But the opposite happened. As investors panicked, they bought US dollars and US government debt – the two safest investments according to the rules of the game. The weakest links were in southern Europe. That’s where the crisis led to the worst affects.

The same is likely this time around. Which bond market or economy breaks under higher yields is not the question. The question is where the damage will be worst. Which bond market will investors abandon?

It think the answer is still Europe. It has all the preconditions.

Too much debt, not much growth, absurd bond valuations, fragile banking systems, bad demographics and political problems. Not to mention, one central bank to bind them and rule them all, as Tolkien might say.

The stock market in an interest rate upcycle

So what about the stock market in all this?

Rising interest rates reduce company profitability. They have to pay more for their borrowings. The exception is banks, who can charge more for their lending.

That’s the simple version, anyway. The question is what happens to the stock market’s valuations. Lower profits don’t always mean lower stock prices.

Higher interest rates on offer in bonds make them more enticing relative to shares. Dividend yields could fall below interest rates, for example. But the capital losses on bonds as rates rise make them less attractive. Stocks can rise with inflation too.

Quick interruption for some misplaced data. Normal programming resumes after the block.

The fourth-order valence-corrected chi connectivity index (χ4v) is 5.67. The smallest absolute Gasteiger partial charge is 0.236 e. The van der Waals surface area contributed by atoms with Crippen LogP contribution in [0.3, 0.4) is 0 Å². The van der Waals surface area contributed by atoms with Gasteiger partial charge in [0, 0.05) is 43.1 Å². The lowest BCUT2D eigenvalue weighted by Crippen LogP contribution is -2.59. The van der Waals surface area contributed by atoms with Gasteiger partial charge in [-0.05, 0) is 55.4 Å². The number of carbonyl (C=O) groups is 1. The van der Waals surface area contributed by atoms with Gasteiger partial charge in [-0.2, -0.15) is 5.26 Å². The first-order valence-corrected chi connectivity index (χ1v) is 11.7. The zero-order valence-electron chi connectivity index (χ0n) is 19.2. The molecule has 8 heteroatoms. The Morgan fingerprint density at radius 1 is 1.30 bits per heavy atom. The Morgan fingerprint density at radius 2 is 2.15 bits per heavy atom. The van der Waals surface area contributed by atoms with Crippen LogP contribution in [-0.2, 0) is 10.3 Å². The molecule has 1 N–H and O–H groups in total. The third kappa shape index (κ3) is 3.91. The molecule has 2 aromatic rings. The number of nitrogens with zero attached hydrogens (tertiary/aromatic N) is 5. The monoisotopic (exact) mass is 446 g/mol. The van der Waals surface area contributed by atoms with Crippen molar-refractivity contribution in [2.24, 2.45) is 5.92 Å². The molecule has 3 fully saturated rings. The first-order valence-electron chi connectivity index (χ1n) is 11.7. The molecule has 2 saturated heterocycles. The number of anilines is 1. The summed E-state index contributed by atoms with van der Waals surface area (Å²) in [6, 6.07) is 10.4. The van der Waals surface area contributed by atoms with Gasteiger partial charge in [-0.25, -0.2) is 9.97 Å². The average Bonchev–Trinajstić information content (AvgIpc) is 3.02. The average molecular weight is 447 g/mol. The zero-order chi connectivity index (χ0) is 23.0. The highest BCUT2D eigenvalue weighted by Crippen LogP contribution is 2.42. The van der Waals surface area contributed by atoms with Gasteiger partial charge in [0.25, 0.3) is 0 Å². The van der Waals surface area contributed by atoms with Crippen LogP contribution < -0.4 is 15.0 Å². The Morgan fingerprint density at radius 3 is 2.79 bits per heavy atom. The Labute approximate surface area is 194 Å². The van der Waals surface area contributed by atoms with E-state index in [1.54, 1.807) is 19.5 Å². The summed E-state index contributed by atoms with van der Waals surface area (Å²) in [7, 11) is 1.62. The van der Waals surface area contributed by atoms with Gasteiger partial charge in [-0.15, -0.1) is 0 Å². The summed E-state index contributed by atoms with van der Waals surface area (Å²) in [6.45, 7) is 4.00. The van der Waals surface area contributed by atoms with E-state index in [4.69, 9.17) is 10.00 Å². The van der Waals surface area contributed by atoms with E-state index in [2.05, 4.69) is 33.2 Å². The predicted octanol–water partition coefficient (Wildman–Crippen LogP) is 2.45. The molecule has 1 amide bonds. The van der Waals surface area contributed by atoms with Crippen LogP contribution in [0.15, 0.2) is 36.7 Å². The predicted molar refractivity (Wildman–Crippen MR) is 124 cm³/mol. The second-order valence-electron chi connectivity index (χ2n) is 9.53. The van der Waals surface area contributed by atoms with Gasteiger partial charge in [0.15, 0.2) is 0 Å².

Of course, as explained above, if interest rates go up too fast and trigger an economic or financial crisis, stocks will fall and bonds will be bought back up.

I think that’s why Goldman Sachs came to the following conclusion:

“The speed of rising interest rates poses a more immediate risk to equities than does the level of rates.

“This week we published an analysis of the relationship between bond yields, corporate growth, and equity valuations. One key observation from our analysis was that S&P 500 prices typically stop increasing when rates rise more quickly than a standard deviation in a month (currently equating to a rise in Treasury yields of roughly 20 bp), and equity prices decline when yields rise by more than two standard deviations (40 bp).

“This relationship has held true during the last 50 years irrespective of whether rising yields were driven by inflation or real rates.”

Slow and steady interest rate increases are bearable. Anything fast will trigger trouble. That suggests inflation is the key indicator to watch. Because it’ll force central banks to act, even if they know the pain it’ll cause in their bond markets.

The other question is how far interest rates will have to go. If inflation gets out of hand, rates might have to rise beyond the levels that overindebted governments and companies can handle.

Put all this together, stocks are hardly worth the risk. But what is?

Until next time,

Nick Hubble,
Capital & Conflict

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Category: Economics